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Methane

Reducing methane emissions is the fastest way to slow global warming

When it comes to slowing the amount of global warming we’ll experience in the next 20 years to avoid passing irreversible climate tipping points, cutting methane emissions is the only clear action we can take and a key part of the foundation for any successful climate strategy.

CATF was the first environmental group to publicly sound the alarm about the dangers of methane emissions and pollution.

The effects of methane

Acting now to reduce methane pollution is critical to stay below
the 1.5°C global warming target.

0.5°C

Methane is responsible for 0.5°C of global warming experienced to date.

80x

Methane traps over 80 times more heat in our atmosphere than carbon dioxide over the first 20 years.

40%

Existing technologies could cut methane emissions by more than 40%.

What is methane pollution?

Reducing methane pollution is the fastest way to slow global warming and avoid near-term and
irreversible impacts such as collapsing glaciers.

Methane emissions from human activities

Fossil fuels such as coal, oil, natural gas, and biomass

Agriculture such as animals raised for meat and dairy and rice cultivation

Waste such as landfills and sewage

Methane FAQs

Does focusing on reducing methane emissions distract from efforts to reduce carbon dioxide emissions?

While it’s true that efforts to reduce carbon dioxide emissions are critical to any long term climate strategy, decarbonizing our energy system does not provide any reduction in warming for 20 to 30 years, a critical time frame during which warming could push the planet past irreversible climate tipping points. That’s where methane reductions come in as a complementary strategy. According to the UN’s Intergovernmental Panel on Climate Change, immediately cutting methane emissions is the best way to reduce the amount of warming we’ll experience in the next 20 years.

What kinds of solutions can help to curb methane emissions?

We have readily available solutions to reduce methane emissions from all three major emitting sectors:

  • We can substantially reduce methane emissions from oil and gas by detecting and repairing leaks, eliminating wasteful gas venting and flaring, and updating outdated equipment at oil and gas facilities.
  • In the agriculture sector, we can curb methane emissions by implementing better livestock and manure management practices throughout global meat and dairy production.
  • We can cut emissions from the waste sector by requiring landfills to strictly control releases of methane-rich landfill gas and by reducing and diverting organic waste away from landfills to be composted or processed in biogas digesters.

Will cutting methane emissions be costly or require new technologies?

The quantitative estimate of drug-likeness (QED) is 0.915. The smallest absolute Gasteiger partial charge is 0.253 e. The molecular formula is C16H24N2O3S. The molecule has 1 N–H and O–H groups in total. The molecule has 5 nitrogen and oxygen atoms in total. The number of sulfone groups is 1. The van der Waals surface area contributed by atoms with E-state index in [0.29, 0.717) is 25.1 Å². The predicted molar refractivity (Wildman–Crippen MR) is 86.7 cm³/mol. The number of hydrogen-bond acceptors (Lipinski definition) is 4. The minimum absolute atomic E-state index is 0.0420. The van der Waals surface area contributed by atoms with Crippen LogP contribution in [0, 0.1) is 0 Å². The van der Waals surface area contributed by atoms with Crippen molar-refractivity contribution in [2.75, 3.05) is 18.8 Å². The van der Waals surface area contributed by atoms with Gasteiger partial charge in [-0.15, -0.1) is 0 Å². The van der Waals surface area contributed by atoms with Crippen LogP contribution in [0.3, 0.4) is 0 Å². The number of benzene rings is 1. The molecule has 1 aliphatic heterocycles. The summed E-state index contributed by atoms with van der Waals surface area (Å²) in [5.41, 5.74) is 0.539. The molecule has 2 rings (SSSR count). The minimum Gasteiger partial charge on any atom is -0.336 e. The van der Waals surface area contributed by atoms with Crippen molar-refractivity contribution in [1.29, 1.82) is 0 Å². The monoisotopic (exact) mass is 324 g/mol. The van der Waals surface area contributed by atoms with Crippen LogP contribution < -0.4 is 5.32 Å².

No. According to the Global Methane Assessment, we can cut methane emissions almost half by 2030 using currently available technologies.

What’s more, roughly 60% of available targeted measures to reduce methane emissions have low mitigation costs, and over 50% of those have negative costs.

Does reducing methane emissions have other benefits?

Yes. Because methane is the primary contributor to the formation of ground-level ozone, a hazardous air pollutant and greenhouse gas, reducing emissions of methane can lead to improved air quality and public health. Cleaning up methane also prevents crop losses, creates jobs, and increases productivity, according to the Global Methane Assessment.

What are super pollutants?

Super pollutants, also sometimes referred to as short-lived climate pollutants (SCLPs), derive their name from their relatively short life in the atmosphere as compared to carbon dioxide. For example, black carbon has a lifespan in the atmosphere of just a few days before falling to the earth, and methane persists for a little more than a decade. Super pollutants have significant harmful effects on both human health and the environment.

Learn more about super pollutants.

Global Methane Pledge

Uniting the world to #CutMethane

The first-ever Global Methane Pledge is part of CATF’s global methane reduction strategy. It’s time to engage at all levels and demand that more countries sign the pledge.

Strong policies to address global methane pollution from any fuels produced, consumed, imported or exported will help ensure that the world stays below the 1.5 degrees Celsius warming target.

CATF’s OGI Campaign

The hidden dangers of methane emissions

Methane pollution is invisible to the naked eye, so a special camera is needed to monitor for leaks and emissions. Optical gas imaging (OGI) cameras are powerful handheld scientific instruments that are used in the oil and gas sector to visualize methane pollution that is being released into the atmosphere. Our experts have been documenting methane emissions across hundreds of oil and gas sites across the EU.

Learn more about the campaign.

Comat

Supporting governments to drive action

CoMAT – CATF’s Country Methane Abatement Tool – empowers governments with the ability to estimate how much methane pollution they can reduce from their country’s oil and gas industries, even when they have limited information about the industry and its current emissions. Fully customizable, countries can then explore variables and specific policy options that will lead to emission reductions.

Explore CoMAT

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